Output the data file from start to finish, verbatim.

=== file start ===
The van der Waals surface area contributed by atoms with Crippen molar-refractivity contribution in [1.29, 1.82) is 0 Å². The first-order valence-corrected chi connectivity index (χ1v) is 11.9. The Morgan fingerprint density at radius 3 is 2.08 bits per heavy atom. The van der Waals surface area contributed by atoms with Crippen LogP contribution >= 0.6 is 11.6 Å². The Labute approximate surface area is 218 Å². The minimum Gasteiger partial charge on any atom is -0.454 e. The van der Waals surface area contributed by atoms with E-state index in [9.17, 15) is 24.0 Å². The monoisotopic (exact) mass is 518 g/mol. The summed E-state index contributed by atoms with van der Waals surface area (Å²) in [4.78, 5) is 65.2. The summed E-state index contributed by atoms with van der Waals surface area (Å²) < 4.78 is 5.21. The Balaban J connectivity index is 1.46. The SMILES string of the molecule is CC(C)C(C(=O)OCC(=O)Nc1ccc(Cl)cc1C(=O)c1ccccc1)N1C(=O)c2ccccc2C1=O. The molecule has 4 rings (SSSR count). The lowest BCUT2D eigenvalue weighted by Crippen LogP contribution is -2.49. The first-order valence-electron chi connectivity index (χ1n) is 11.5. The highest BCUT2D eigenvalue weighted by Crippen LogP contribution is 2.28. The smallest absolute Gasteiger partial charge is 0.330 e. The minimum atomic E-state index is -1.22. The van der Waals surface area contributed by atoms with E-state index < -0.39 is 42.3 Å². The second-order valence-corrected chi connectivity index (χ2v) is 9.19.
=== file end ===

The van der Waals surface area contributed by atoms with Crippen molar-refractivity contribution in [1.29, 1.82) is 0 Å². The first-order valence-corrected chi connectivity index (χ1v) is 11.9. The Morgan fingerprint density at radius 3 is 2.08 bits per heavy atom. The van der Waals surface area contributed by atoms with Crippen LogP contribution >= 0.6 is 11.6 Å². The Labute approximate surface area is 218 Å². The minimum Gasteiger partial charge on any atom is -0.454 e. The van der Waals surface area contributed by atoms with E-state index in [9.17, 15) is 24.0 Å². The monoisotopic (exact) mass is 518 g/mol. The summed E-state index contributed by atoms with van der Waals surface area (Å²) in [4.78, 5) is 65.2. The summed E-state index contributed by atoms with van der Waals surface area (Å²) < 4.78 is 5.21. The Balaban J connectivity index is 1.46. The SMILES string of the molecule is CC(C)C(C(=O)OCC(=O)Nc1ccc(Cl)cc1C(=O)c1ccccc1)N1C(=O)c2ccccc2C1=O. The molecule has 4 rings (SSSR count). The lowest BCUT2D eigenvalue weighted by Crippen LogP contribution is -2.49. The first-order valence-electron chi connectivity index (χ1n) is 11.5. The highest BCUT2D eigenvalue weighted by Crippen LogP contribution is 2.28. The smallest absolute Gasteiger partial charge is 0.330 e. The minimum atomic E-state index is -1.22. The van der Waals surface area contributed by atoms with E-state index < -0.39 is 42.3 Å². The second-order valence-corrected chi connectivity index (χ2v) is 9.19.